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November 28, 2018     The Monroe County Reporter
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November 28, 2018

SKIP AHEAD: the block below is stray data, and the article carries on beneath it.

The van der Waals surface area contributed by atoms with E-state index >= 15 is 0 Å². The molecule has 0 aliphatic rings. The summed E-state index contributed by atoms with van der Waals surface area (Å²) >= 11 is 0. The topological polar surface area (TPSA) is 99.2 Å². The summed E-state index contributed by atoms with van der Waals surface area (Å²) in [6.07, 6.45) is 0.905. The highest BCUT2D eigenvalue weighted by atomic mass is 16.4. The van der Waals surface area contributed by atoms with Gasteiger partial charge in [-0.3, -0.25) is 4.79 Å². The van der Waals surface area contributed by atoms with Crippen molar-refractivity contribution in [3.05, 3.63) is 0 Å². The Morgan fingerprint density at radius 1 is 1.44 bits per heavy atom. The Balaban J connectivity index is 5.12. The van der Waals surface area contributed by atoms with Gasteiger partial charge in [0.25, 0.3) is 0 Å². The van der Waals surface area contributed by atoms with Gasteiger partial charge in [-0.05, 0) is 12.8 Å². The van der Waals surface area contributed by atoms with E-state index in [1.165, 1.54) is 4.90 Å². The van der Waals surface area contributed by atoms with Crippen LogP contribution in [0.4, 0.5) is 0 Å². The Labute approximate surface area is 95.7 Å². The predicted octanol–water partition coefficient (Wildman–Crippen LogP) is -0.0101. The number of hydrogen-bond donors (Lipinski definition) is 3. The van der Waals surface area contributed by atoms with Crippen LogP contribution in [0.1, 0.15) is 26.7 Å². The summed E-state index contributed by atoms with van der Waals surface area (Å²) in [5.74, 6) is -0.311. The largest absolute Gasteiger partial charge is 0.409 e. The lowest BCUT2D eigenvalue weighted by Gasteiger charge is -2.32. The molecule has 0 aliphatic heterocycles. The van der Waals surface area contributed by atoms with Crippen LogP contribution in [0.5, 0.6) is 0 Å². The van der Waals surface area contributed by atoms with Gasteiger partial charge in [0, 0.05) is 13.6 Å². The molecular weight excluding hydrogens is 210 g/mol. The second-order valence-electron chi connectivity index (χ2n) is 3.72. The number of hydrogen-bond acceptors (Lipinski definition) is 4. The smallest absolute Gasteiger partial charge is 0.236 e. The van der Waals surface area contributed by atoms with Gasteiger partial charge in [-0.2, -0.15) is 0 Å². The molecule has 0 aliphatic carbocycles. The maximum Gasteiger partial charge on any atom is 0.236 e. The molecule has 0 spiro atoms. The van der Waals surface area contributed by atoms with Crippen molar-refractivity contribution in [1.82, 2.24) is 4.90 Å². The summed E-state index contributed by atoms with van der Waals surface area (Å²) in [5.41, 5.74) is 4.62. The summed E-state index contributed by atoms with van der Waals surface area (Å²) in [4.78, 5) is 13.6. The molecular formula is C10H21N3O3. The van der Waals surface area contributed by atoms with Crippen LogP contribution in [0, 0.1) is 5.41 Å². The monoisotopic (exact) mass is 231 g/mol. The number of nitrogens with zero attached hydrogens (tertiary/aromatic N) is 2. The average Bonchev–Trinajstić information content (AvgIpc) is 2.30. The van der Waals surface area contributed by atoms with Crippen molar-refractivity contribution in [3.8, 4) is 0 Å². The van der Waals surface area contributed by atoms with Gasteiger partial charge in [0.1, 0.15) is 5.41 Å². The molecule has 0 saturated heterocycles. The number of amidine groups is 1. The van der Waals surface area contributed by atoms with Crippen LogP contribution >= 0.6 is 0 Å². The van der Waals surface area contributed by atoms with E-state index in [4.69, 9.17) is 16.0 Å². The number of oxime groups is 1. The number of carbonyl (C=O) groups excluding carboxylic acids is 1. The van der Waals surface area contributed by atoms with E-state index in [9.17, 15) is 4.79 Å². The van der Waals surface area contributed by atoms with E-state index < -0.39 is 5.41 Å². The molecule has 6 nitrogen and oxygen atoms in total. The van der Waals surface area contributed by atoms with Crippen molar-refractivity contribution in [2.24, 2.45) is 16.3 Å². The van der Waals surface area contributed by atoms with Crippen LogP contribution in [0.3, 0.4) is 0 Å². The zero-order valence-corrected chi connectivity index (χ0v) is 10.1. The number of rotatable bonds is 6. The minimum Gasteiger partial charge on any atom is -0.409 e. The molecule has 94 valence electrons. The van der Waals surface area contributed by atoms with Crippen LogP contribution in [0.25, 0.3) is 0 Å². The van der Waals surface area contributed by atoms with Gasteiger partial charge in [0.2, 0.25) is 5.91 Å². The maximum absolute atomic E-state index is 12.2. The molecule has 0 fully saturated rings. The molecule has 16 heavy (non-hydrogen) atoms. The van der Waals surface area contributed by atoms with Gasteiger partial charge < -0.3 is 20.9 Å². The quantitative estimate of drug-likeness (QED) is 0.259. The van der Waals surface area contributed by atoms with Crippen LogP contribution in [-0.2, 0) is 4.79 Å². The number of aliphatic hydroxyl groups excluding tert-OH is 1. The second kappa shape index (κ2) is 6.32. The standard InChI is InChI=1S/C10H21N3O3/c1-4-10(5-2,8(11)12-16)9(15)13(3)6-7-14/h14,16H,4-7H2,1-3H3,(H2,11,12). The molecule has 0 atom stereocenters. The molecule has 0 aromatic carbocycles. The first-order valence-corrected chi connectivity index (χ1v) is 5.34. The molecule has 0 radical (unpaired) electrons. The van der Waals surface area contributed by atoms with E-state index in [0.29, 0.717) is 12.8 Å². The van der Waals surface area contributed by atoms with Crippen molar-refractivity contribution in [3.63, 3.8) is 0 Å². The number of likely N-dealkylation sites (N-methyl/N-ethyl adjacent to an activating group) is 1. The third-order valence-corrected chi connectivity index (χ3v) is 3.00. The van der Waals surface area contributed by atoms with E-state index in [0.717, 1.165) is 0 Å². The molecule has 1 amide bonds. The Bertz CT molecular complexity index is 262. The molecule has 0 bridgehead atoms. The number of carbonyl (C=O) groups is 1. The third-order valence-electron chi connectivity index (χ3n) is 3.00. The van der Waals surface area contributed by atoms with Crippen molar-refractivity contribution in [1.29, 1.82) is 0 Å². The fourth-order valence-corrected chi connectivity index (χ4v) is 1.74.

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November 28, 2018 Page 3C porter MONROE OUTDOORS by Terry W. Johnson if you are a Monroe County hunter, you will soon be able to hunt more different kinds of game animals than at any other time of the year. By Dec. 8, you will be able to hunt quaff, rabbit, squirrel, deer, snipe, rac- coon, opossum, fox, bobcat, dove, crow, geese, and waterfowl. Arguably, waterfowl will garner the most attention. Once again, this year the waterfowl TERRY W. JOHNSON season was broken up into four divi- sions. Most waterfowlers consider the first three installments of the duck and goose seasons simply preludes to the main event. There are a number of reasons for this. Most of the Canada geese and wood ducks harvested in the state are locally grown. As such, aside from blue and green-winged teal, the majority of the other spe- cies of waterfowl that are hunted in the state do not reach the Peach State until sometime in late NoVem- ber. The species that arrive later in the fall include the gadwaff, northern pintail, mallard, ring-necked duck, lesser and greater scaup, northern shoveler, Ameri- can black duck, common goldeneye, hooded and red-breasted merganser, red- head, canvas- back and others. In addition, in a normal year, true waterfowl hunting weather is more often associated with the duck-friend- ly chiUy, windy, and wet condi- tions that are more apt to occur in December than earlier in the autumn. I can appreciate that sentiment. When I hunted ducks in Florida, I never did get used to hunting ducks without being bundled up in heaW, warm dothing. The final segment of the season is also the longest of the four. This year it will run from all the way from Dec. 8 through Jan. 27 The daffy bag for ducks during the 2018-19 season has been set at six. How- ever, the bag limit cannot include more than one black or fulvous whistling duck, two pintails, hooded mergansers, canvasbacks, redheads, or scaup, three wood ducks, four mallards, eiders, long-tailed ducks, or scoters. The limit is six per day for all other species with the exception of the harlequin duck. The season is dosed for this species. The daffy bag limit for Canada and snow geese is five, Hunters can also legally bag 15 American coots per day. The third and final portion of the mourning dove season doses Jan. 15. Hunters can bag 15 mourning doves per day. The season for another migratory bird, the Ameri- can woodcock, opens Dec. 8 and closes Jan. 21. The daily bag limit has been set at only three per day. Even though Georgia has had a crow season for years, I suspect most folks don't realize it. This year crow season opened Nov. 3 and will end Feb. 28. There is no limit on the number of crows you can shoot. Quaff, squirrel, and rabbit seasons will all run The last season segment for hunting Canada geese is Dec. 8-Jan. 21. geese harvested in Georgia are locally grown. (Photo/Terry Johnson) Most of the Canada through Feb. 28. The daffy come to an end Feb. 28. ously doubt a local hunter bag limit for each is 12. The raccoon season also will be able to honestly say The Monroe County doses on 28 February. The they hunted everything white-tailed deer season daffy bag limit for raccoons that was legal to hunt this will dose Jan. 13. Dur- is three per day. fall and winter. That being ing the final round of the For more detailed infor- said, if you are a hunter, season, hunters can bag mation regarding the regu- you are extremely fortu- deer of either sex. lust a lations, required licenses nate to have such a variety reminder: the season bag and permits, seasons, and of hunting oppommities limit is 12 deer. Ten of bag limits, pick up a copy available. these deer must be antler- of the 2018:19 edition less and 2 antlered. One of of the Georgia HuntingTerry Johnson is retired the two antlered deer must Seasons and Regulations Program Manager of the have a minimum of four Guide at your local license Georgia Nongame-Endan- points one inch or longer dealer. You can also view gered Wildlife Program. He on one side of the antlers, the guide online at www. has written the informative There are no limits on gohuntgeorgia.com, column 'Monroe Outdoors' the number of opossums, When the 2018-19 hunt-for the Reporter for many bobcats, and foxes you can ing season finally comes years. Email him at tjwood- harvest. The seasons for to a close roughly three duck@bellsouth.net. all three game mammals months from now, I seri- e TEAM STATS M MP First Downs 11 11 Rushing yds. 163 90 Passing yds. 38 109 Total yards 201 199 Att-Comp-lnt 9-4-0 22-11 - 1 Fumbles-Lost 2- I 2- I Penalties 5-35 5-60 1 2 3 4 T M 0 O 0 10 10 MP O 0 7 O 7 BULLDOG SCORING First Quarter Second Quarter Third Quarter Quen Wilson 11 Fourth Quarter -yard run (Rivera kick). INDIVIDUAL MP STATS OFFENSE RUSHING Player Cc~rries Yards Quen Wilson 17 69 Rico Harden 3 28 Ladamian Sands 1 11 Antoine Davis 2 4 J.T. Hartage 8 -22 PASSING Camp. Att. Yards J.T. Hartage 22 11 109 RECEIVING Rec. Yards De'Adrek Alford 3 40 Des. Williams 4 35 Quen Wilson 2 30 Andre Jackson 1 9 Antoine Davis 1 5 DEFENSE AND SPECIAL TEAMS Tackles Assists Ladamian Sands 9 2 Kendrell Watts 6 O Kanidric Jones 5 2 Antoine Davis 5 2 Daniel Lavelle 5 1 Quen Wilson 4 3 Kelvin Harden 3 2 Derrick Goodson 2 5 Jumon Wilson 2 O Rico Harden 1 O Desmond Williams 1 O Thomas Warren 1 O D.J. Mdrtinez 1 0 FUMBLE RETURNS No. Yards Avg. Rico Harden 1 0 0.0 INTERCEPTION RETURNS No. Yards Avg. None KICKOFF RETURNS No. Yards Avg. None PUNT RETURNS No. Yards Avg. Antoine Davis 2 3 1.5 PUNTING No. Yards Avg. Trippe Moore 5 141 28.2 FIELD GOAL ATTEMPTS Made Aft. Distance -None I Continued from Front 15 yards on 3rd-and-20, and the Bull- dogs were forced to punt to a surging Marist offense. Taking over at its own 38-yard-line with exactly seven minutes to play, Marist was poised to run out the dock on MP'S amazing season. The Bull- dogs' best shot for a stop came when the War Eagles faced 3rd-and-14 at the 50-yard-line. Cigelske dropped back for a rare pass and hooked up with Hamilton on a left slant at MP's 35-yard-line. Al- though it appeared the pass might have hit the ground before a diving Hamilton secured it, the referees ruled it a catch, and Marist got a fresh set of downs. The War Eagles converted another third down moments later when Cigelske ran for 12 yards down to MP's 16-yard-line. Three plays later, Marist's John Flor fell down short of the first- down marker on a toss sweep, forcing Chadwick into a tough decision. Despite blustery winds and a slick field, Chadwick sent out Farrell for the go- ahead field goal on 4th-and-2 from the MP eight-yard-line. The senior all-state kicker rewarded his veteran coach's confidence, calmly blasting his kick right down the middle to put Marist ahead 10-7 with 2:16 to pla) Starting at its own 20-yard-line and needing a miracle, Hartage connected with Desmond Williams on a shovel toss for 11 yards. But two plays later, MP made perhaps its most critical er- ror in a game full of mistakes. Normally reliable senior receiver Antoine Davis, vcho set a program record for recep- tions in 2017, found an opening down the left seam deep in Marist territory. Hartage set his feet and lofted a high pass as far as he could in the wind and rain, but Davis, at least 40 yards beyond the line of scrimmage, let the ball slip through his hands for an incomplete pass. Undeterred, Hartage found favorite target De'Adrek Alford for an 18-yard diving grab on the next play to advance to MP's 48-yard-line and move the chains once again. But that would be as dose as MP would come to a winning touchdown as the Bulldogs imploded from that point forward. Hartage was sacked by Marist's Derek McDonald for a six-yard loss on first down, necessitating MP head coach Brian Nelson to use his final timeout with 1:20 left in regulation. Hartage then threw an incompletion on second down followed by a third-down in- completion that was made worse by an offensive pass interference flag thrown on Alford. With Marist accepting the penalty, the Bulldogs faced 3rd-and-31 i at their own 27-yard-line. As all of his receivers raced deep down the fidd, Hartage, left without a short outlet, was sacked for a 10-yard loss by Marist's Tyler Hare. As the dock continued to tick and MP'S receivers trotted in a cu- riously casual manner back to the line of scrimmage, the Bulldogs were left with fewer than 30 seconds to deal with a 4th-and-41 at its own 17-yard-line. Hartage made one final downfield at- tempt on fourth down with 16 seconds in 2018 in which it has rained on game day), Nelson said he didn't think the weather was a major factor in MP's loss. "I think we still tried to do what we do. We just missed a couple;' Nelson said. "In a game like this, you've got to take advantage of possessions, and you've got to move the chains. I thought we played well enough defen- sively. But we just missed on a couple, Rico down the sideline, Antoine there late, Quen maybe tripped up a couple t of times. That's just the way it goes. You've got to play in it regardless. They had to play in it too? Despite the abrupt end to MP'S seem- ingly dream-like 2018 season, Nelson said he wasn't willing to rank Friday's defeat as the most painful one he has experienced in his seven years as head coach. Nelson said, "It's like I told them (MP players) at the end: 'Regardless of what it is, football, life, anything, losing period sucks. Losing just sucks. I don't know if this loss was any more hurt- ful than the one last year or the year before or the year before or the year before. When it all comes to an end, and it does at some point, it's no tim. And welost to a good football game. I'm not really trying to take anything away from them (War Eagles). But at the end of the day, I'm just real proud of these guys. They've done a lot for Mary Persons football" A number of individual MP records were set during the 2018 season. Hart- age set new single-season program marks for most passing completions (147), most passing yards (2,775) and most touchdown passes (28). Meanwhile, Wilson finished with the fourth-most single-season rushing yards in program history (1,535) and tied the school record for single-season rushing touchdowns (25). Alford also had a record-breaking final campaign, shattering the school single-season mark for receiving yards (789) while tying the school single-season record for receiving touchdowns (12). to pla) but Marist's Moore batted away his final pass intended for Alford well short of the first-down marker. From there, one Cigelske kneeldown was all that was needed to secure one of Marist's best recent playoffroad wins and one of MP'S all-time letdowns. For the game, Marist outgained MP in total yards 201 to 199, including a 156 to 84 edge in the second half. It was the first time all season that the Bulldogs have not led in total yards and only the second time all year that MP has been held below 35 points. Cigel- ske led all rushers with 78 yards and a touchdown on 19 carries while Wilson led MP with 69 yards and a score on 17 carries. Cigelske led Marist in passing yards as well with 38 on 4 of 8 comple- tions while Hartage experienced a nightmare night, completing 11 of 22 pass attempts for 109 yards and an interception. Due in large part to sack yardage, Hartage ran for -22 yards on 8 carries. Afford was MP's top receiver with 40 yards on 3 receptions while Hamilton led Marist with 34 yards on 3 catches. In a losing effort, Sands had a superb game for the Bulldogs, leading MP with 9 tackles, including a pair of sacks. Time of possession also proved criti- cal, especially in the second half with Marist keeping the ball 14 minutes, 43 seconds compared with MP's 9 min- utes, 17 seconds, as did turnovers (two for MP and one for Marist) and penal- ties (MP had 5 for 60 yards compared with 5 for 35 for Marist). Despite the dreary conditions (the seventh time in nine MP home games MP's offensive struggles squandered a stellar performance by the Dogs' defense, which held Marist's option attack scoreless for the first 39 minutes. Above, top MP tackler tadamian Sands helps corral War Eagles' fullback Lincoln Parker for a short gain. (Photo/Kim Holderfield)